There is another type of object that is problematic. It sometimes happens that certain stroke-like objects in the database do not appear under preview or when the file is raster image processed (RIPed). For example, some objects have no surface, which means that the contour is built out of commands like <"move to," "line to," "finish">, or <"move to," "line to," "line to," finish">, where the last "line to" draws a line to the same point as the "move to". When a fill is applied to such an object, it will generate an object in the database which may not appear when processed by the printing system. To address this problem the preferred embodiment identifies such strokes and regenerates them so that they are printable as intended. For example, an object that has a <"move to," "line to"> to a different point and has a fill attribute only is simply converted to <"move to," "line to"> with no fill and with a stroke attribute having the same color as the old fill attribute.
The regeneration process also checks the database for a second type of degenerated stroke, shown in FIG. 12a, namely, a filled contour in the form of an outline of a stroke. These objects are created, for example, by certain printer drivers or bitmap tracing methods, and can be identified by checking if the object is not stroked, if it is filled, and if its sequence of points doubles back on itself. For example, the contour shown in FIG. 12a is defined by a sequence of points A, B, C, C', B', A', where there is a very small distance delta between points A and A', points B and B', and points C and C'. Such an object is considered a degenerated stroke and is replaced by a single regenerated stroke with points A", B", and C", where the stroke is given a thickness corresponding to the mean width delta and where the points A", B", and C" are positioned between A and A', B and B', and C and C', respectively.
Regeneration of strokes, illustrated in FIG. 12b, loops through all objects A (blocks 270 and 280). For each A, the program checks if A is a degenerated stroke (block 272), i.e., if it has no surface or if it is the outline of a stroke. If either is the case, the program regenerates the stroke (block 274), assigns the color of A to the regenerated stroke (block 276), and replaces A by the regenerated stroke (block 278).
When a digital artwork is provided by the artist, it often consists of separate PostScript files, one for each ink. In order to facilitate editing of the original artwork, it is desirable to merge these separations and recreate a single integrated file containing multiple colors. To accomplish this, an object display list is created for each separation and their objects are compared, merged and entered into a new object display list.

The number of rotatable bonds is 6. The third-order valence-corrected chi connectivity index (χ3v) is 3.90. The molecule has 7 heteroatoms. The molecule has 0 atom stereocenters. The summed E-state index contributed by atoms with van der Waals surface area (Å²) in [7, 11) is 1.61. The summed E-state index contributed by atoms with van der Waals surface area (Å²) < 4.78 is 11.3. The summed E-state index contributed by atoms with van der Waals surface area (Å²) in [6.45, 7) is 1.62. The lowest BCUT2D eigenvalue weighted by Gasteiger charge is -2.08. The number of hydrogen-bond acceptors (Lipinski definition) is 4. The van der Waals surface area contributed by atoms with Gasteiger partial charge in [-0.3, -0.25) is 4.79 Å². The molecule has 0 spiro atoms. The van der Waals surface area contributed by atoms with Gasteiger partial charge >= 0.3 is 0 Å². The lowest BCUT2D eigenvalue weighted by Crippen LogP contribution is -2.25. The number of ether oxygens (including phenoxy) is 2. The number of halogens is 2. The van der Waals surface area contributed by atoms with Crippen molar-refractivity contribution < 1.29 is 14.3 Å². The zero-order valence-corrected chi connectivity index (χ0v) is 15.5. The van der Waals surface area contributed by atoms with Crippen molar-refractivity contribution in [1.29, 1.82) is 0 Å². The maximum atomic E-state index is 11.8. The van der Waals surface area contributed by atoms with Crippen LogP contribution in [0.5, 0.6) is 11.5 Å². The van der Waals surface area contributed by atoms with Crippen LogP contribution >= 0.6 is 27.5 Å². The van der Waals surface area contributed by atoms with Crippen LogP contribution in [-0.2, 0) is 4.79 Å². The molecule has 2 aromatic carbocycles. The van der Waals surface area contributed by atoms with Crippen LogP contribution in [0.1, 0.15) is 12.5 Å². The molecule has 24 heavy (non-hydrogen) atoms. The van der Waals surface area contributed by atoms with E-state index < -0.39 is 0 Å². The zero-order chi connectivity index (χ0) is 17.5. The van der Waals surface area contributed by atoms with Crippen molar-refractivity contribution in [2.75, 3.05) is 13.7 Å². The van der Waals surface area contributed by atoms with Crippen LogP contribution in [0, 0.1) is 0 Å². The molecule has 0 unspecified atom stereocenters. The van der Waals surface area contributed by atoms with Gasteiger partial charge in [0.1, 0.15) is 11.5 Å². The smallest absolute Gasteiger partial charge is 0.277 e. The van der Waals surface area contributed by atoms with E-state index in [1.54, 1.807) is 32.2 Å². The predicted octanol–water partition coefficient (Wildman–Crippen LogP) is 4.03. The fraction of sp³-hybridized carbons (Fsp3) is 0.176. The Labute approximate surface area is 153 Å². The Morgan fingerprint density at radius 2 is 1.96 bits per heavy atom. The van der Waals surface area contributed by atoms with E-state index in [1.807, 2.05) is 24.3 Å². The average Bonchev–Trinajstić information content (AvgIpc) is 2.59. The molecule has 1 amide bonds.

FIG. 13 shows the method for merging separations. The program loops through each separation S (blocks 282 and 296) and through each object A in the separation S (blocks 284 and 294). Each object A is compared to objects in all the other separations to identify those objects having exactly the same contours (block 288). If a match is found, then A is merged with the matched objects, and inserted into a new ODL (block 290). In particular, if a matched object is present in only one ODL, then it is inserted in the new ODL with the appropriate ink and a transparent paint style. If a matched object is present in all the other ODLs with ink percentages zero, then the object is inserted in the new ODL with the appropriate ink and a solid paint style. If a matched object is found in some of the ODLs with various nonzero percentages then the object is inserted into the new ODL with a color having the appropriate ink components and a transparent ink style. Thus the objects are merged so that the color of the merged object is derived from the color of the matching objects in the separations. When an object or matching objects have been thus merged, they are marked (block 292) so that the comparison (block 286) can preclude the unnecessary comparison for objects that already have been merged. In a preferred embodiment, objects that have been merged are marked to optimize the merging process. After the new ODL is complete, the objects are sorted so that their order corresponds with the order of objects in the separations. The resulting ODL is a reintegration of the separated files and can then be edited as a single file.
All of the above described operations for identifying properties of the graphical objects can be executed individually with user interactivity. Alternatively, they can all be executed after the user has defined various relevant parameters. Similarly, the modification step may be performed manually under the control of a user as well as automatically. The preferred embodiment, for example, may identify objects having predefined properties and select or highlight those objects. Upon the user's discretion or choice, the highlighted or selected objects may then be modified or deleted collectively or individually under the direct control of the user. Alternatively, they may be modified or deleted automatically without the user's intervention.
Having thus described the preferred embodiment in sufficient detail and completeness to enable anyone of ordinary skill in the art to make and use the invention, it will be evident to such a person that many specifics of the foregoing description may be changed to implement the same invention in equivalent ways to produce equivalent results. Accordingly, the scope of the invention is to be determined by the following claims and their legal equivalents.
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|U.S. Classification||345/619, 715/205, 715/212, 715/210, 358/1.18, 715/273|
|Jul 16, 1996||AS||Assignment|
Owner name: BARCO GRAPHICS, BELGIUM
Free format text: ASSIGNMENT OF ASSIGNORS INTEREST;ASSIGNORS:VYNCKE, FRANK;BERGMANS, PATRICK;REEL/FRAME:008072/0759
Effective date: 19960620